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New fossil study in Abu Dhabi's western region
Source: BI-ME , Author: BI-ME staff
Posted: Wed January 2, 2008 12:00 am

UAE. A team from the Yale Peabody Museum of Natural History at Yale University in the United States has recently arrived in Abu Dhabi to commence a four year project of collaboration with the Historic Environment Department from the Abu Dhabi Authority for Culture and Heritage (ADACH).

The joint ADACH-Yale project concerns the investigation of the Baynunah Formation, a set of geological deposits rich in fossils which is exposed in Abu Dhabi's Western Region, according to an ADACH press release.

The team, led by Professor Andrew Hill and Faysal Bibi from Yale University, is working in Abu Dhabi for one month surveying and mapping fossil sites.

These sites date back to around 6-8 million years ago, a time known as the late Miocene epoch. During that time Abu Dhabi was greener than today, with rivers flowing through it teeming with hippos, crocodiles, turtles and fish.

Forested areas and savanna-like grasslands were occupied by animals such as elephants, rhinos, giraffes, horses, antelopes and ostriches.

The team includes members of ADACH's Historic Environment Department. Training is being provided by specialists from the Yale Peabody Museum in the conservation, preparation and study of fossil specimens.

The joint ADACH-Yale team has so far carried out surveys at Hamra, Ras Dubay?ah, Ras Al-Qal'a, Shuwaihat and Jebel Barakah. Further work this year is planned for Mleisa, Niqa, Umm al-Ishtan and Jaw Al-Dibsa.

Several important new fossil specimens have already been discovered including the remains of an extinct giant form of ostrich as well as the jaws of an extinct elephant.

The fossils of Abu Dhabi contain elements in common with sites of similar age from Africa, Asia, and Europe, as well as a number of new species.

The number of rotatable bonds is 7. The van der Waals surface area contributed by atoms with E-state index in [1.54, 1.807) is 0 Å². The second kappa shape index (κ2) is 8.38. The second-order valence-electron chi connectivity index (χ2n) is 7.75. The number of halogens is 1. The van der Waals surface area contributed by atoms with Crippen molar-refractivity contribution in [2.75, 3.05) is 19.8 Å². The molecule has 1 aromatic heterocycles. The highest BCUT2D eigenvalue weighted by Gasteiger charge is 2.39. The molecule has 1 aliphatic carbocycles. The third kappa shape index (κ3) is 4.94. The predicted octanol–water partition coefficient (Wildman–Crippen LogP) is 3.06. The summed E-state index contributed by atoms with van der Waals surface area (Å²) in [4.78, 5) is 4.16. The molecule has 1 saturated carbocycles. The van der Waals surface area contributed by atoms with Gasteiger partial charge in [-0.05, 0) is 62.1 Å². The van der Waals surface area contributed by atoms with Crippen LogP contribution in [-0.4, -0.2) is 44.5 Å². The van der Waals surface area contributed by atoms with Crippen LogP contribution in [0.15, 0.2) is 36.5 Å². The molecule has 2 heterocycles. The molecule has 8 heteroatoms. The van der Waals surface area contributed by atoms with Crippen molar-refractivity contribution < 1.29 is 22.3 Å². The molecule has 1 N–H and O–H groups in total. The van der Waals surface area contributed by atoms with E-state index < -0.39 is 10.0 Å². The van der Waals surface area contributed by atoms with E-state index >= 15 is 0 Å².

In collaboration with a geologist from the American University of Beirut, an important part of the work to be carried out includes the taking of sediment samples for paleomagnetic dating.

This technique uses the magnetic properties preserved in the sediment to determine the age of the deposits. Additionally, samples will be taken for the identification of microscopic remains of datable marine organisms. The goal is to refine the age and duration of the fossil-bearing sediments.

ADACH's Historic Environment team is currently working on an extensive project mapping the location of all the fossil sites within Abu Dhabi. Most of the fossil sites are located along the coast of the Western Region, an area under threat from rapid development.

It is important that the Abu Dhabi late Miocene deposits receive protection since these represent the most complete, best preserved examples of such deposits within the entire Arabian peninsula.

To mark the end of the first field season there will be a special event held in Abu Dhabi on  8 January 2008 at 7pm.

A reception and lecture entitled 'New Fossil Discoveries from Abu Dhabi's Western Region' will be presented by Professor Andrew Hill at Bainouna Hall in the ADACH headquarters at the Cultural Foundation in Abu Dhabi



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